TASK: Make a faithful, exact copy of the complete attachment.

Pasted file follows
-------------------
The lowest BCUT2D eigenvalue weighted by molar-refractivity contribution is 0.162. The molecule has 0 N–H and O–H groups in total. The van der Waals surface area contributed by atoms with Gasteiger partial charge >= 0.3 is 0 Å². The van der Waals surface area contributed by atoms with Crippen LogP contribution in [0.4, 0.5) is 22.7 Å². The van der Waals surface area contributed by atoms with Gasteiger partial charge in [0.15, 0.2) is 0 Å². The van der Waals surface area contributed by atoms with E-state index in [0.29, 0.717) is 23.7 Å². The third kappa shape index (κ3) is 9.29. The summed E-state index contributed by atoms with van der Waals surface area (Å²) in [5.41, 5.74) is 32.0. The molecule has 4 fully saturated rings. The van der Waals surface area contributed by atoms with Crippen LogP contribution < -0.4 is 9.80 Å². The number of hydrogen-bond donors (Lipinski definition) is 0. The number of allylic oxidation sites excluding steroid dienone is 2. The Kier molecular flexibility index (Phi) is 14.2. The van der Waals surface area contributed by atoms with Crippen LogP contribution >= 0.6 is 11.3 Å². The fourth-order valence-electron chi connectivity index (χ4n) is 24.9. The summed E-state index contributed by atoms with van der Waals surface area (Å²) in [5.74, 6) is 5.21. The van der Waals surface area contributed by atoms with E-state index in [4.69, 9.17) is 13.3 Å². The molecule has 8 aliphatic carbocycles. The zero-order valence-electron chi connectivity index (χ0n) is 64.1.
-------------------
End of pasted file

The lowest BCUT2D eigenvalue weighted by molar-refractivity contribution is 0.162. The molecule has 0 N–H and O–H groups in total. The van der Waals surface area contributed by atoms with Gasteiger partial charge >= 0.3 is 0 Å². The van der Waals surface area contributed by atoms with Crippen LogP contribution in [0.4, 0.5) is 22.7 Å². The van der Waals surface area contributed by atoms with Gasteiger partial charge in [0.15, 0.2) is 0 Å². The van der Waals surface area contributed by atoms with E-state index in [0.29, 0.717) is 23.7 Å². The third kappa shape index (κ3) is 9.29. The summed E-state index contributed by atoms with van der Waals surface area (Å²) in [5.41, 5.74) is 32.0. The molecule has 4 fully saturated rings. The van der Waals surface area contributed by atoms with Crippen LogP contribution < -0.4 is 9.80 Å². The number of hydrogen-bond donors (Lipinski definition) is 0. The number of allylic oxidation sites excluding steroid dienone is 2. The Kier molecular flexibility index (Phi) is 14.2. The van der Waals surface area contributed by atoms with Crippen LogP contribution >= 0.6 is 11.3 Å². The fourth-order valence-electron chi connectivity index (χ4n) is 24.9. The summed E-state index contributed by atoms with van der Waals surface area (Å²) in [5.74, 6) is 5.21. The van der Waals surface area contributed by atoms with E-state index in [4.69, 9.17) is 13.3 Å². The molecule has 8 aliphatic carbocycles. The zero-order valence-electron chi connectivity index (χ0n) is 64.1.